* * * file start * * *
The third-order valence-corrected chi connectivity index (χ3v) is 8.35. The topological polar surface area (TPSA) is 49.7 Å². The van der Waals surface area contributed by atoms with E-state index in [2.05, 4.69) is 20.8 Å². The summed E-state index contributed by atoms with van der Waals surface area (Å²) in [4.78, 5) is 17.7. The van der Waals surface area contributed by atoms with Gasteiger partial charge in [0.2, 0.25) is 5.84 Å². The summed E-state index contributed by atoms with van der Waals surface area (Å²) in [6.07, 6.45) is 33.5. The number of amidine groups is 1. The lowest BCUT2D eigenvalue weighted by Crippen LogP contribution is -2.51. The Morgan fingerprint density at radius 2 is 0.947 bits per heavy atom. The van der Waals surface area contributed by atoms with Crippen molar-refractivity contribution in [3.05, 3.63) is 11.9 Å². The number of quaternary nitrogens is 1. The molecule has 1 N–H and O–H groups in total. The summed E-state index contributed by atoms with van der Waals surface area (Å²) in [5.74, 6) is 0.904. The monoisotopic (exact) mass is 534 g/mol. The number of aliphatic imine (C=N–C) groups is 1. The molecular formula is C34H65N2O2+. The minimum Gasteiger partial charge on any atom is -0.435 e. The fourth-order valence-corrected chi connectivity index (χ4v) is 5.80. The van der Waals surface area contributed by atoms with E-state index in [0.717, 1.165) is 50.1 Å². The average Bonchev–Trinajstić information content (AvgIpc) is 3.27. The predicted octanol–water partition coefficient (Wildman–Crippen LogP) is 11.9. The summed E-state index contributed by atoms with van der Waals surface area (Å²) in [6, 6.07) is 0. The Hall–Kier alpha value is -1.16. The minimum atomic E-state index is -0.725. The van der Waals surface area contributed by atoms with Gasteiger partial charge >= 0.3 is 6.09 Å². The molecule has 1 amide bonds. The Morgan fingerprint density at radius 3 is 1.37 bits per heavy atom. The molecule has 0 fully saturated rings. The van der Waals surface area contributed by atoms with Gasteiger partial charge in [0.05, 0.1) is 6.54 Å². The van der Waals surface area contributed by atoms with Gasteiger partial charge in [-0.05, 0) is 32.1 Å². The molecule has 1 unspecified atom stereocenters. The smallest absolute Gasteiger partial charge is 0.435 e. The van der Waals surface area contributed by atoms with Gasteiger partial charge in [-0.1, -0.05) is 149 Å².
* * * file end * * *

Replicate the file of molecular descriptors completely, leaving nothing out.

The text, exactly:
The third-order valence-corrected chi connectivity index (χ3v) is 8.35. The topological polar surface area (TPSA) is 49.7 Å². The van der Waals surface area contributed by atoms with E-state index in [2.05, 4.69) is 20.8 Å². The summed E-state index contributed by atoms with van der Waals surface area (Å²) in [4.78, 5) is 17.7. The van der Waals surface area contributed by atoms with Gasteiger partial charge in [0.2, 0.25) is 5.84 Å². The summed E-state index contributed by atoms with van der Waals surface area (Å²) in [6.07, 6.45) is 33.5. The number of amidine groups is 1. The lowest BCUT2D eigenvalue weighted by Crippen LogP contribution is -2.51. The Morgan fingerprint density at radius 2 is 0.947 bits per heavy atom. The van der Waals surface area contributed by atoms with Crippen molar-refractivity contribution in [3.05, 3.63) is 11.9 Å². The number of quaternary nitrogens is 1. The molecule has 1 N–H and O–H groups in total. The summed E-state index contributed by atoms with van der Waals surface area (Å²) in [5.74, 6) is 0.904. The monoisotopic (exact) mass is 534 g/mol. The number of aliphatic imine (C=N–C) groups is 1. The molecular formula is C34H65N2O2+. The minimum Gasteiger partial charge on any atom is -0.435 e. The fourth-order valence-corrected chi connectivity index (χ4v) is 5.80. The van der Waals surface area contributed by atoms with E-state index in [0.717, 1.165) is 50.1 Å². The average Bonchev–Trinajstić information content (AvgIpc) is 3.27. The predicted octanol–water partition coefficient (Wildman–Crippen LogP) is 11.9. The summed E-state index contributed by atoms with van der Waals surface area (Å²) in [6, 6.07) is 0. The Hall–Kier alpha value is -1.16. The minimum atomic E-state index is -0.725. The van der Waals surface area contributed by atoms with Gasteiger partial charge >= 0.3 is 6.09 Å². The molecule has 1 amide bonds. The Morgan fingerprint density at radius 3 is 1.37 bits per heavy atom. The molecule has 0 fully saturated rings. The van der Waals surface area contributed by atoms with Gasteiger partial charge in [0.05, 0.1) is 6.54 Å². The van der Waals surface area contributed by atoms with Gasteiger partial charge in [-0.05, 0) is 32.1 Å². The molecule has 1 unspecified atom stereocenters. The smallest absolute Gasteiger partial charge is 0.435 e. The van der Waals surface area contributed by atoms with Gasteiger partial charge in [-0.1, -0.05) is 149 Å².